A Conversation with Gordon Knapp of Bridgestone Americas - Tire Review Magazine

A Conversation with Gordon Knapp of Bridgestone Americas

knapp_headshotOn stage at the Bridgestone Consumer Tire Business Meeting in November, Gordon Knapp, the new CEO and president of Bridgestone Americas Inc., shared his concerns over the commoditization of the tire industry and the importance of adding value to each customer interaction, without a “race to zero” of selling on price alone.

Once out of the spotlight, Knapp sat down with Tire Review for an exclusive one-on-one interview. Though new to the role of Bridgestone CEO, Knapp stressed his commitment to the success of the independent tire dealer.

“For our independent dealer network, their success is our success,” Knapp explained. “We propose to them a variety of tools to help, if they choose to take those up and act upon them to contribute to that success. We’re working very hard. We have very good competitors, they all sell good tires, but one of the ways we differentiate ourselves is to help our dealer network succeed in business – not just provide good product for them. Good product is the foundation, but the other things provide the differentiation.”

When asked what he enjoys most about the tire industry, he laughed and said it’s definitely the people. “The one fun thing about this industry is that it’s relationship driven. I think that’s fun, you build those relationships over time and you invest in them. It’s actually symbiotic – their success is our success. There are some great people – and some great characters – in this industry.”

Selling Tires Online

Regarding plans for Bridgestone to sell direct to consumers online, Knapp said that there are no plans for the short-term but he won’t rule it out in the future. His preference is to equip the independent dealer network instead.

“A key strategy that drives us is we want to make sure that we have access to the consumer broadly. Access to the consumer may mean digitally or e-commerce, but again, I want to emphasize that the approach we’ve taken is that we want to enable our independent dealers first. That’s why we’ve made the investments in Tire Connect, Tire Navigator and Side By Side… We think that’s the best way to win.”

He added that the corporate sites are not to consummate sales online but to drive consumers to in-store locations including independent Bridgestone and Firestone partner stores.

“But to be transparent, something I’ve learned as a CEO is to never make promises you can’t keep, so let me say that we have no plans in the next 12 months to launch a corporate site where we’re consummating sales online,” said Knapp. “It’s a bit of a different strategy than some of our competitors do and at some point, our hand may be forced to go into that, but at this point it’s not part of the strategy. And dealers have expressed their appreciation for the approach we’ve taken.”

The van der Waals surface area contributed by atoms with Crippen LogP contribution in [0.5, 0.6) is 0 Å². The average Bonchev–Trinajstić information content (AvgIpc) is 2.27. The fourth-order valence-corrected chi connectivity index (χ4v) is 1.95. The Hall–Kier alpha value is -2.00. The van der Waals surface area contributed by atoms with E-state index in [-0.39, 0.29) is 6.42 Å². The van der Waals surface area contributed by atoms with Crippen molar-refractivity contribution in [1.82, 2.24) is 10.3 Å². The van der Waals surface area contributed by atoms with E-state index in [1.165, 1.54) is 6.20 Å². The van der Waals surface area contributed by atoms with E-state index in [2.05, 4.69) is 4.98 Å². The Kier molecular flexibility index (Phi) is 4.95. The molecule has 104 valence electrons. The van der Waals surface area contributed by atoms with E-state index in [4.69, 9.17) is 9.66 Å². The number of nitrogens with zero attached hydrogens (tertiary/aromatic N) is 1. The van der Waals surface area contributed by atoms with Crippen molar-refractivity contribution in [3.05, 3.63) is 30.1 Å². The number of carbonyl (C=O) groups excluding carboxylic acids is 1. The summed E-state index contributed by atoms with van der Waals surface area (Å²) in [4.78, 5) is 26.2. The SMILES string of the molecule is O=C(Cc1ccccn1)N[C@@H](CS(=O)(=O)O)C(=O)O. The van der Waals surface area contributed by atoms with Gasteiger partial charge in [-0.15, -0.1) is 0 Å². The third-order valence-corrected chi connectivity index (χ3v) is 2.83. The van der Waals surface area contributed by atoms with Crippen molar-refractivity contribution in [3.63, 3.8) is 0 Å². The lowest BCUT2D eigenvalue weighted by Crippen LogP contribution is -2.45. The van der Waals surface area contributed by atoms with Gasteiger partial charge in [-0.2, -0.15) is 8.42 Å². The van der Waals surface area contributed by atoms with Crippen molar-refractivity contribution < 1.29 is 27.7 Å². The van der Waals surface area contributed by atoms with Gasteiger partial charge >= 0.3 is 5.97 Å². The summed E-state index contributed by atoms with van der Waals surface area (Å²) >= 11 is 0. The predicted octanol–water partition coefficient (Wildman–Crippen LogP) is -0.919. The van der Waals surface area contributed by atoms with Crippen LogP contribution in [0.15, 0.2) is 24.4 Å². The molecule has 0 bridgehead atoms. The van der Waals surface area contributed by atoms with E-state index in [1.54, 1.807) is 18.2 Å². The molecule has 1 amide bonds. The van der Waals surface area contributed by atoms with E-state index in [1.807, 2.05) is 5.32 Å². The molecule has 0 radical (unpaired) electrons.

Trends of Impact

When asked about trends he’s watching, he named three: rolling resistance, digital sales and autonomous vehicles.

On rolling resistance: “Tremendous pressure on the OE side that will come onto the replacement side around rolling resistance. Some of that is mandated, so you’re going to continue to see that. A lot of the R&D spend we’re doing is getting into materials science, to eek out and continue to make those gains in rolling resistance, and in tire construction for that matter. That’s clearly a trend.”

On digital adoption: “Whether people like it or not, digital and e-commerce is here to stay. It’s hard to believe it’s not going to become more invasive and more influential in the tire industry. We can have a grand debate about how fast and how deep and all that, but it’s coming. To suggest it’s not is probably not the right strategy. I think you’re going to see that as an important area.”

On autonomous vehicles: “I believe long term that increasing degrees of autonomous driving will become a reality in North America. I don’t think it’s going to be in the next 5 years. I remind people all the age of the average vehicle on the roads is 12 to 13 years so to see a major overhaul of that fleet doesn’t happen overnight.”

On dealers capitalizing on these trends: “Again, I think everyone has to sit back and watch where all of this is going and what role you’re going to play. We are big believers that eventually to think that you’re going to sell an OEM or a consumer ‘just a tire’ is probably not going to cut it. You’re going to have to sell them a solution or a productivity enhancement – something that adds more value.”

How Independents Can Win

According to Knapp, independent tire dealers that embrace the idea of connecting with consumers online will come out on top, provided they make use of the tools available to them.

“It comes back to the independent dealers having to position themselves so when the consumer goes online – over 60% of consumers decide where they’re going to buy their tires and where they’re going to get them mounted before they make the decision on what tire or what brand – so the independent dealers need to make sure that they’re in that consideration set. That’s generally true that some dealers are larger and better financed than some of the smaller ones, and to the degree that if you’re doing a digital search and that other one comes up first, that is going to be a disadvantage. I believe that, hopefully, they can take advantage of some of the tools that (Bridgestone) is providing, that it will help make the playing field a little more level. Again, if they don’t participate in that, our concern is that long term they may disadvantage themselves with consumers based on how they buy.”

 

 

 

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